After the Show Ends, romance blooms and “reality” begins
I’ve been intrigued by this new “reality-variety drama” concept ever since I first heard about it, and now we’re just a day away from the premiere of tvN’s After the Show Ends, which purports to be both a drama and reality-type series in one. That sounds contradictory, but I’m looking forward to how the show handles its premise, and always excited to see new concepts and formats being introduced in dramaland.
Initially, the plot sounded like a wholly scripted drama, so I wasn’t sure where the reality or variety part came in. The actors were given character names and the plot was entirely fictional; the actors are acting as actors on a drama-within-the-drama, named Iron Lady. Then when Iron Lady’s cameras stop rolling, what happens afterward between the cast members is what makes up the rest of After the Show Ends.
Sound confusing? To put it more simply, what I’m getting from these teasers and promos is that After the Show Ends looks like it’s going for an actual mockumentary concept, although instead of the framing device being a documentary, it’s a variety show. Through that, the show explores the central question: “Could acting like you’re in love prompt actors to actually fall in love?”
Ahn Bo-hyun, Yura, Ha Suk-jin, Yoon So-hee, Minhyuk
So in Iron Lady, the actors are given character names and descriptions. For instance, Ha Suk-jin (D-Day) plays a smart, urbane character named Park Ryuk, who has a mysterious air and unknown past. Yoon So-hee (Memory) plays Go Al-li, an ordinary office worker by day and charismatic fighter by night.
Girl’s Day idol Yura plays a famous party planner (is that a career you can be famous in?) named Jenny Kim with a bright, energetic charm. Ahn Bo-hyun (Descended From the Sun) plays Jenny’s childhood friend and colleague Cha Kang-woo, and BtoB’s Minhyuk plays Ma Rook-hee, Al-li’s co-worker.
These first two clips are straightforward teasers that look like standard drama scenes: In the first, Minhyuk and Yoon So-hee are filming a forehead kiss scene for Iron Lady, when he gets carried away and kisses her on the lips, and they act bashful afterward. In the second, Ha Suk-jin hears Yura commenting that she’s thirsty and swoops in to be her hero with the water bottle… only to have Ahn Bo-hyun step in first. Ha narrates, “It was just acting… but real jealousy began.”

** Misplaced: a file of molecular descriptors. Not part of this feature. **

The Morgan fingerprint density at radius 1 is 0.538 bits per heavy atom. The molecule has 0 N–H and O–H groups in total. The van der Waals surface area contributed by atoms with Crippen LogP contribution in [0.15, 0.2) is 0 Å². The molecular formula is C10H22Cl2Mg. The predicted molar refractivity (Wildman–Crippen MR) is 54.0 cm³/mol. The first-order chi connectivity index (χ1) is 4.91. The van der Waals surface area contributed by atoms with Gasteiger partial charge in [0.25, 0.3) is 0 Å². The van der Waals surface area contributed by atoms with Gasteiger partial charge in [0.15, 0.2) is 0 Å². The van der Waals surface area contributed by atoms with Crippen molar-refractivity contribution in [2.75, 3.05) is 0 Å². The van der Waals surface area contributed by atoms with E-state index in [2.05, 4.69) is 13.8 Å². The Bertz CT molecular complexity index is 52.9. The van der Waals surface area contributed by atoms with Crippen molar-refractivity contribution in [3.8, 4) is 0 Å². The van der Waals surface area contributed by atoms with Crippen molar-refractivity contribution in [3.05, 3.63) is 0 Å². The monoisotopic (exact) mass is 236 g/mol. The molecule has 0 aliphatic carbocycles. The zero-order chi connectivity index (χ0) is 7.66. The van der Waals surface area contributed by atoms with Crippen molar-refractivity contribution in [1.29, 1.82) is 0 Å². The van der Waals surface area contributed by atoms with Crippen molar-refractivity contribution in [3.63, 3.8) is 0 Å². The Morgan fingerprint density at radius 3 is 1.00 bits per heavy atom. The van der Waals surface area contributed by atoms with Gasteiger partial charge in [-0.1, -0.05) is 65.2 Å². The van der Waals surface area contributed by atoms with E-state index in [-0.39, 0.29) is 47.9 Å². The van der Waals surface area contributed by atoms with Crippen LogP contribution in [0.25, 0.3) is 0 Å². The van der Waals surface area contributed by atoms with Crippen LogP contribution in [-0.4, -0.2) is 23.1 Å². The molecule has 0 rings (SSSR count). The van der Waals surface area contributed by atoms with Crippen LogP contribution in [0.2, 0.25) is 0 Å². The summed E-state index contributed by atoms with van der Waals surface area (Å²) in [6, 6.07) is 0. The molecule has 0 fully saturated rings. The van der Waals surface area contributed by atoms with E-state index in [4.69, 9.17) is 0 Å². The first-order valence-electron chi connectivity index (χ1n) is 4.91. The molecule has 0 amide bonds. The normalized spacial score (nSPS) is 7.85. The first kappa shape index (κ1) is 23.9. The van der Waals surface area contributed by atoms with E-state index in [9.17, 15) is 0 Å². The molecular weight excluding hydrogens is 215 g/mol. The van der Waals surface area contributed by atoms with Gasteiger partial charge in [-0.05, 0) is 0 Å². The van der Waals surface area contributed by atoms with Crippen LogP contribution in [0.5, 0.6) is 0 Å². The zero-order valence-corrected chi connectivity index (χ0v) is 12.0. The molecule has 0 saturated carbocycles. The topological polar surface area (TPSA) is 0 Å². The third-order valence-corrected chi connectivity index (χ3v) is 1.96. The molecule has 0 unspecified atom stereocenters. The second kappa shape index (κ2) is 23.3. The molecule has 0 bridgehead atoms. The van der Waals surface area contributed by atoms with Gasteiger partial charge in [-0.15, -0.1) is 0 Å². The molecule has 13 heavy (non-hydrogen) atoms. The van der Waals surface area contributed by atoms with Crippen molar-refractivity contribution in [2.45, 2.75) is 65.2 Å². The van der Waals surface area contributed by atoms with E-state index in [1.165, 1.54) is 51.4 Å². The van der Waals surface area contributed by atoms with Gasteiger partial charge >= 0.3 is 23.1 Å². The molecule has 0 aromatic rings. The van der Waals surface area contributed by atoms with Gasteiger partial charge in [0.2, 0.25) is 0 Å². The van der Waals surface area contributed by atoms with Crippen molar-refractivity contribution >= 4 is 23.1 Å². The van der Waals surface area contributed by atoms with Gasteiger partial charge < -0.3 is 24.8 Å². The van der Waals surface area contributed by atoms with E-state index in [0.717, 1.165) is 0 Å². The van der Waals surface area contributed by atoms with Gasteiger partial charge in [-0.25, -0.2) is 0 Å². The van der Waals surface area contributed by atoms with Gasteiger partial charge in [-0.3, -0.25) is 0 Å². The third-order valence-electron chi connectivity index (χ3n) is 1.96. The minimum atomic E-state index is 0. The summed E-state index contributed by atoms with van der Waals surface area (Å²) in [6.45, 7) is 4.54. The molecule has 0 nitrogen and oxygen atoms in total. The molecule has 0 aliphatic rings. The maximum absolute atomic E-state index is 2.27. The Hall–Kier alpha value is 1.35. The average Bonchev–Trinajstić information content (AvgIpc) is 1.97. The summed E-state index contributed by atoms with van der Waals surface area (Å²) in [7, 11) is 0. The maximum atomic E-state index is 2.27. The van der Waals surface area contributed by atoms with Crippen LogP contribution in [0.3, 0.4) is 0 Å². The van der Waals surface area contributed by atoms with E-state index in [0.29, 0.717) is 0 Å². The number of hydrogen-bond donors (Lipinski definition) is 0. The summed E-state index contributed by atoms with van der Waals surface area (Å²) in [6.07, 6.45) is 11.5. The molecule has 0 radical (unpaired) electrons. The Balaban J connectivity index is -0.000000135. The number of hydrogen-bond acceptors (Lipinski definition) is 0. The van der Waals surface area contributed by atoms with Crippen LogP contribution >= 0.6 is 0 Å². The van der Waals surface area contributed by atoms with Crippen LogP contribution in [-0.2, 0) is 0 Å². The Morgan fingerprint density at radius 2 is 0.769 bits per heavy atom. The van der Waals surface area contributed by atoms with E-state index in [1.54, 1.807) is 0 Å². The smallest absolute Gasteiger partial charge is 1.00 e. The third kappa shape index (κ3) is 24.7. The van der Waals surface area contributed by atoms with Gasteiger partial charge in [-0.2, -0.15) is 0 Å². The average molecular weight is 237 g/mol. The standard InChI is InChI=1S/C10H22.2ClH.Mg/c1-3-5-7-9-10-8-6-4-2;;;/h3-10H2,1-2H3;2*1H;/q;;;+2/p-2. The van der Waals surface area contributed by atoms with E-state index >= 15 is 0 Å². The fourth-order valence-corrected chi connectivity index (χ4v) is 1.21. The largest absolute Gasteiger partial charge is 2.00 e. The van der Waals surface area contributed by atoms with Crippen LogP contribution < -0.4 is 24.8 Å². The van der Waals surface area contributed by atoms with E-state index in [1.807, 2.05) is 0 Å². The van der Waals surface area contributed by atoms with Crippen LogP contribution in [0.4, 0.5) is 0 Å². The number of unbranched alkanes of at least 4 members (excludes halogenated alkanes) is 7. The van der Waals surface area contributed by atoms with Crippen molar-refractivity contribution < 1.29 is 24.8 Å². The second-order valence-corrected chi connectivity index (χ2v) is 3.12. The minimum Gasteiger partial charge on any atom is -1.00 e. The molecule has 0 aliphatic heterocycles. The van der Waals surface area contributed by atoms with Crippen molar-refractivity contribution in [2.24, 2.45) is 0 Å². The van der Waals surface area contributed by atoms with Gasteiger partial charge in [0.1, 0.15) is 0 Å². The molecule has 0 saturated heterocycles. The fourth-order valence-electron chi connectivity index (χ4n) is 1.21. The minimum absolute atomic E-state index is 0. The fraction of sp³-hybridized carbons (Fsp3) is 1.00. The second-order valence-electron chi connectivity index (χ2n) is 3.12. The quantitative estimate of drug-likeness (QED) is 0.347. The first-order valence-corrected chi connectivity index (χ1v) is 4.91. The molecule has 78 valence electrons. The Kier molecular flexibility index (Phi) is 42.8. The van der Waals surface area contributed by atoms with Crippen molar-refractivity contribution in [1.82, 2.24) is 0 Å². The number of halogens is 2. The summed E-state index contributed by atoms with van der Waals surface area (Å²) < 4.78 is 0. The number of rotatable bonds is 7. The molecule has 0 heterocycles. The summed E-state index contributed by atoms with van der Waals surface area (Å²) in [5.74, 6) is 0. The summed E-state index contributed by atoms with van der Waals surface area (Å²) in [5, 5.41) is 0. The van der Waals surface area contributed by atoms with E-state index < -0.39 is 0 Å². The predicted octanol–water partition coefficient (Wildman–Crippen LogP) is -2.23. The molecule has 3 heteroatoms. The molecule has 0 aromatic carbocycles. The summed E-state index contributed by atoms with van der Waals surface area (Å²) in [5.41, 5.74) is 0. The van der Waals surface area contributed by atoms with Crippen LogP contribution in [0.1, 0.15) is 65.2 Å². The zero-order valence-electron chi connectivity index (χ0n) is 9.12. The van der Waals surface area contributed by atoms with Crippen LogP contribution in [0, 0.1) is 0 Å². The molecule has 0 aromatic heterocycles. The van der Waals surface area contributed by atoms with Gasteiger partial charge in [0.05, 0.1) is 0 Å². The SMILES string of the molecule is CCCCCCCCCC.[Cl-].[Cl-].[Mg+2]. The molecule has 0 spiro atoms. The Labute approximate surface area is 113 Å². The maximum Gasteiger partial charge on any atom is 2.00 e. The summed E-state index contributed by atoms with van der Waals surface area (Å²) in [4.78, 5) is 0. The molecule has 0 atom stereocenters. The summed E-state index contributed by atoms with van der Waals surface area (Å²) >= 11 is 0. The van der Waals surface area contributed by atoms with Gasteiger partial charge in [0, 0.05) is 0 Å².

I find the next clips more interesting, though, because they’re shot like actual variety shows and feel like the actors are being natural. They explain how you can’t help but feel romantic feelings when acting them out, and how romance on set happens all the time, and how they themselves get more into the emotions than they expected.
The show is framing the actors-fall-in-love-while-shooting-a-romance-drama setup as “real” and playing it as though the actors are susceptible to falling for their co-stars; they’re teasing the show as an eight-week experiment to see if, at the end, the relationships will have changed or bloomed into something real. It’s safe to say that part isn’t real-reality, but a fictionalized one where they’re pretending to be falling in love in real life. (Obviously I don’t expect them to all pair up at the end of the show!)
A caption indicates that this show will be “20 minutes drama, 50 minutes reality,” and a glimpse of the script suggests that there is loose scripting, providing basic outlines for how to behave but letting the actors figure out their words. (One scene direction literally instructs one character to make “a shocking confession to outdo Yoo Shi-jin’s best lines in Descended From the Sun.”)
Furthermore, the drama Iron Lady will actually be a full web series on its own, which tvN will be putting online separately. Iron Lady releases its first two episodes on Friday, July 1, and then on Saturday night, After the Show Ends premieres. Interesting move! This could be a really nifty idea, if the producers do a good job of it and keep a tight hold of their concept. I love the idea of the show-within-the-show getting fully produced, too, since so often they’re just shown in glimpses as part of the background.
The setup makes me recall the early days of The Producers (and also the teasers), when the producer-characters were filmed by a documentary crew in the style of The Office, before the show ditched the mockumentary style entirely. I thought then that I wished The Producers could have gone to tvN where the reality-mockumentary format might have been given an honest shot, and it feels like I’ve gotten my wish. (I hope! I don’t know yet. I’ll be holding my breath through the premiere tomorrow.)
After the Show Ends will air on Saturday nights and run for eight weeks; drama-within-the-drama Iron Lady will also be eight episodes long and airs as a web series.